PTE. BUKUM SINGH, the first Sikh to enlist with an Ontario battalion has been twice wounded since he went to the front. He was engaged as a farm hand for W. H. Moore, of Rosebank Ont., when the call came for active service. He was reported injured for the first time two months ago. His name appears among the wounded in to-day's list. Bukum Singh came to Canada from Punjab in 1907. After mining in British Columbia he came to Toronto about two years ago. He went overseas with a Kingston battalion.

The Toronto Daily Star Aug 9, 1916

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Buckam Singh's name was spelled in a variety of ways during his lifetime :

1) Buk Am Singh - Attestation papers
2) Bukam Singh - Signature on attestation
3) Buckm S. - Medical report
4) Bukum Singh - Toronto Daily Star
5) Buckam Singh - Signature on discharge
6) Bukkan Singh - Gravestone
7) B. A. Singh - Victory medal

For the sake of consistancy this website uses Buckam Singh, the spelling he used in his last known signature.



View a detailed chronology of Buckam Singh's life.

The story of one of the first Sikh Canadian WWI soldiers has been uncovered with the discovery of his Victory medal. Learn about the tale of a once forgotten war hero and early Canadian pioneer.

Buckam Singh came to B.C. from Punjab in 1907 at age 14 and eventually moved to Toronto in 1912/1913. He enlisted with the Canadian Expeditionary Force in the spring of 1915. He's one of the earliest known Sikhs living in Ontario at the time as well as one of only 9 Sikhs that we know of that served with Canadian troops in WWI.

Private Buckam Singh served with the 20th Canadian Infantry Battalion in the battlefields of Flanders during 1916. Here this brave hero was wounded twice in two separate battles. One of the interesting discoveries included the fact that after being shot Private Buckam Singh received treatment at a hospital run by one of Canada's most famous soldier poets the Doctor Lt. Colonel John McCrae.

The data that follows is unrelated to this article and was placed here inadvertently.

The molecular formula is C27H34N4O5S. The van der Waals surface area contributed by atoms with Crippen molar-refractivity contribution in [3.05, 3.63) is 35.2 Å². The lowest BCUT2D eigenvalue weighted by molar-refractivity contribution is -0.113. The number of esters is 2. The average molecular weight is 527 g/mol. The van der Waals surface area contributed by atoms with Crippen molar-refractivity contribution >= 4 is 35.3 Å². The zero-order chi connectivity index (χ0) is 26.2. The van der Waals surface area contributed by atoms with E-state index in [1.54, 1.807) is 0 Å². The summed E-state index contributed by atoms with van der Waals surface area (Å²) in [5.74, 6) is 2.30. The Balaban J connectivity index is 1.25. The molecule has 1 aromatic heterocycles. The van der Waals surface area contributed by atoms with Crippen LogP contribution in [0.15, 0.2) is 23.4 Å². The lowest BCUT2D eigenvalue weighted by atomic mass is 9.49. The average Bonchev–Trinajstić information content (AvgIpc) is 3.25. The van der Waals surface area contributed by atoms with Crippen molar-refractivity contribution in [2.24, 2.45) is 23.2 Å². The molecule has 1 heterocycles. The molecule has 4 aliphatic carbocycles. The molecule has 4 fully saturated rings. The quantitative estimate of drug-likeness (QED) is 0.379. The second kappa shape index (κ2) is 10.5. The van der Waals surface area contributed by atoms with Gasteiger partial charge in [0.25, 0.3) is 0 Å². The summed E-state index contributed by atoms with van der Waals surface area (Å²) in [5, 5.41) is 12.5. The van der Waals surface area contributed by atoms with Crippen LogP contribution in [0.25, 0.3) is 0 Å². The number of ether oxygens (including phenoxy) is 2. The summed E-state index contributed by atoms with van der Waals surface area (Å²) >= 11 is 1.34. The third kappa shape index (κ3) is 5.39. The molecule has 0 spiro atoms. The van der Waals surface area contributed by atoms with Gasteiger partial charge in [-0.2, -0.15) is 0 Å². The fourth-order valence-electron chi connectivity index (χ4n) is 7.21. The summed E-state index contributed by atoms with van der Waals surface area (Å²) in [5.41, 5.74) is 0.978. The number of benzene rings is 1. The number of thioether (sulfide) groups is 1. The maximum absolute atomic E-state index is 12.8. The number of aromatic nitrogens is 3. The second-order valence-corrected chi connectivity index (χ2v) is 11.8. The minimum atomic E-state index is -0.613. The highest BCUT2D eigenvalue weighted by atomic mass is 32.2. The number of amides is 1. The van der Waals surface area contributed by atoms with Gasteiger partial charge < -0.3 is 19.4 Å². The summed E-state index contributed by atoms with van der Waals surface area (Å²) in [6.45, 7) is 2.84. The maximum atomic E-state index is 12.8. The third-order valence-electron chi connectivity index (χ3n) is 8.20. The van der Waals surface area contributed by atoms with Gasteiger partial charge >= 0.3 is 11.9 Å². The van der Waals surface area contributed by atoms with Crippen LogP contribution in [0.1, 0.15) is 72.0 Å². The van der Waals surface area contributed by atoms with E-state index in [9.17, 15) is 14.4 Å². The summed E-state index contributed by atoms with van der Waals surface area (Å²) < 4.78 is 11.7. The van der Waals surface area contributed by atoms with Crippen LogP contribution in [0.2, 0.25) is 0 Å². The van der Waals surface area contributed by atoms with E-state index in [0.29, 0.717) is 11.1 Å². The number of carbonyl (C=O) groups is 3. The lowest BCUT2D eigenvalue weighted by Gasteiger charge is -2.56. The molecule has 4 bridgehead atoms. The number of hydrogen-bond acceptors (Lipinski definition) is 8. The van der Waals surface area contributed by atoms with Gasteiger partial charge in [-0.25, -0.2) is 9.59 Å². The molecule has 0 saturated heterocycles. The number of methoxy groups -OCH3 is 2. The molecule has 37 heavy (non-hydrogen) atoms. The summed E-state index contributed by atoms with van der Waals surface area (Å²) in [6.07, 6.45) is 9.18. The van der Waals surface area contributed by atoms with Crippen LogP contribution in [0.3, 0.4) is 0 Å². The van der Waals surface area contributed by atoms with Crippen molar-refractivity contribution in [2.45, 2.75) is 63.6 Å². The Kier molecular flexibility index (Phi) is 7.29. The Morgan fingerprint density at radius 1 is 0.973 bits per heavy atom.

While recovering from his wounds in England Private Buckam Singh contracted tuberculosis and spent his final days in a Kitchener Ontario military hospital, dying at age 25 in 1919. His grave in Kitchener Ontario is the only known WWI Sikh Canadian Soldier’s military grave in Canada. While he never got to see his family again and died forgotten almost 100 years ago, his heroic story is now being reclaimed and celebrated every year.

Sikh Remembrance Day Ceremony

Learn about the extraordinary life of Buckam Singh by exploring the following sections of the website

Early Life
Learn about the early life of Buckam Singh in Punjab, the land of five rivers.

Buckam Singh represents the first wave of Sikh immigrants to Canada. Learn about Sikh pioneers in Canada and Ontario.

Canada joins the Great War and Buckam Singh eagerly enlists with an Ontario regiment and is shipped overseas.

Flanders Fields
Canada becomes a nation on the battlefields of France and Belgium. Follow Buckam Singh in combat at Mount Sorrel and the Somme.

Shipped to England and a series of Canadian hospitals, Buckam Singh recovers from his injuries and prepares to return to battle in France.

The Last Battle
Buckam Singh faces his greatest personal challenge and returns home to Canada.

A New Beginning
Almost a century later the long forgotten story of this Sikh Canadian pioneer is retold and celebrated